Sources of innovation

The 7 sources of innovative opportunity were listed by Peter Drucker in his book “Innovation and Entrepreneurship. If you’re unaware, Peter Drucker is considered one of the truly great management consultants.

Peter Drucker refers to innovation as the effort to create purposeful focused change in an enterprise’s economic or social potential. Innovation must begin with an analysis of opportunities, in a systematic and organized way. The starting point in innovation is identifying the scope for improvement with respect to customers, suppliers and internal processes. Innovations must be market focused. Opportunities to innovate are provided by new customer segments which are just emerging; customer segments that existing competitors are neglecting or not serving well, new customer needs which are emerging and new ways of producing and delivering products to customers.

New Knowledge, Both Scientific and Non-scientific

Every year new ideas are discovered and developed and a lot is added to the existing knowledge base. Knowledge has always been a source of innovation yet knowledge-based innovation has long lead time and convergence of knowledge. Technological and scientific breakthrough are the source of innovation that can’t be neglected. New knowledge can be applied in every aspect of the organization, starting from learning more about emerging trends, customer expectations, knowing how to use new technology, to improving customer service and supply chain.


Changes in demographics are defined as changes in population, size, age structure, employment, educational status and income. They are the most reliable indicators of future trends and offer diverse opportunities for innovation. Each new generation demands new and unique products and services. These changes affect the market as they determine the need for products, the target population who are buying those products, as well as the number of products being distributed.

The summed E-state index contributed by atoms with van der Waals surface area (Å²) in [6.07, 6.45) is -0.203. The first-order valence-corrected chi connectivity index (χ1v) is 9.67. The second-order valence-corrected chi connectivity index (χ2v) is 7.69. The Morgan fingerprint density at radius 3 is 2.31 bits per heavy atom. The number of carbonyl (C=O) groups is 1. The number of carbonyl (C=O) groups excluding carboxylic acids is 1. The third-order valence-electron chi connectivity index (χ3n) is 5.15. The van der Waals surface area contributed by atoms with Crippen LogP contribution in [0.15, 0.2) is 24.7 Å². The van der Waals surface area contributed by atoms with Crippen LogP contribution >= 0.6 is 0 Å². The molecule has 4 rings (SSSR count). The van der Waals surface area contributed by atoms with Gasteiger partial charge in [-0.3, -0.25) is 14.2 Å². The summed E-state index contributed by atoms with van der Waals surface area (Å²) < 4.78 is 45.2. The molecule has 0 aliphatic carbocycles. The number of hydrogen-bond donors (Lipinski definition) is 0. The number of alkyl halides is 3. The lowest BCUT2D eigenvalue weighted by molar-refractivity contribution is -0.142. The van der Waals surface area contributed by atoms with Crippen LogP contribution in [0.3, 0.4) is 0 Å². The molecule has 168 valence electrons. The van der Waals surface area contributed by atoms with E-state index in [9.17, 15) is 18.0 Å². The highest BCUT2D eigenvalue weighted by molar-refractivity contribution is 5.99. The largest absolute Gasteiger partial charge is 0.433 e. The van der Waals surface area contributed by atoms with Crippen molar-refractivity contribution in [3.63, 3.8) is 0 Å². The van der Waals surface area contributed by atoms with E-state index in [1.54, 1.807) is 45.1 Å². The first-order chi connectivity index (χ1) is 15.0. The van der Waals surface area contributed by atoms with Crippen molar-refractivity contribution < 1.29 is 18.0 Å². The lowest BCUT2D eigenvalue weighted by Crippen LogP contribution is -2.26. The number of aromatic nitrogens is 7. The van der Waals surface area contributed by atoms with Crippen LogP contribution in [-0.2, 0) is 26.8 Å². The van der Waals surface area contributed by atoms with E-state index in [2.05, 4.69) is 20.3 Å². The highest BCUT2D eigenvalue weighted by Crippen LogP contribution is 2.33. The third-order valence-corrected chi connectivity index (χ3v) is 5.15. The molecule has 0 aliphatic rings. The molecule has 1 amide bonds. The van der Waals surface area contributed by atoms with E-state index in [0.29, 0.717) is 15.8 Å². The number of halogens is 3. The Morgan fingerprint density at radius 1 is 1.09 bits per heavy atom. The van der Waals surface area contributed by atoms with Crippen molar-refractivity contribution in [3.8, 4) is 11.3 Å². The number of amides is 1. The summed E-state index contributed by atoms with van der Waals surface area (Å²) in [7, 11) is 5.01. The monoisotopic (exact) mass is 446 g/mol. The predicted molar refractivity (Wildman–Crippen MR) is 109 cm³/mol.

Innovation Based on Process Needs

The weak spots in your organization workflows, processes and systems provide practical opportunities for innovation. Innovation based on process needs is a task-focused rather than situation-focused. It improves the process that already exists, redesigns existing, old processes and reinforces the weak links.

The Unexpected

The ever-changing business world is full of surprises. Yet, not only the unexpected failures but also the unexpected success, or even events that occur in the organization can trigger innovative ideas and become the creative sources of innovation. Unexpected situations can have a very powerful influence and can inspire an organization to gain another, new, perspective on the situation.

Changes in Perception, Mood and meaning

With the growth of technology, there are significant changes in the way people perceive the world. People change their perception about a certain product, brand or even industry. This is basically the question “Is the glass half full or half empty?”. Changes in perception are based on the mood rather than on the facts. Changing your perception from half empty to “half full” opens up incredible innovation opportunities.

Changes In Industry Structure or Market Structure

As the business landscape evolves, every organization has to adapt. Changes in industry shake-up businesses, yet they can inspire people to explore and create new ideas as well. Generally, industry or market structure is ever-changing and it can create great opportunities for innovation in order for organizations to adapt and adjust quickly.

The Incongruity

When our reality doesn’t meet our expectations we can discover new insights and gain new perspectives. Incongruity is a dissonance between what is and what it is supposed to be. It can be a great source of innovative ideas as it compares what is and what everybody else assumes it to be. Of all incongruities, the dissonance between perceived and actual customers’ expectations is maybe the most common one.

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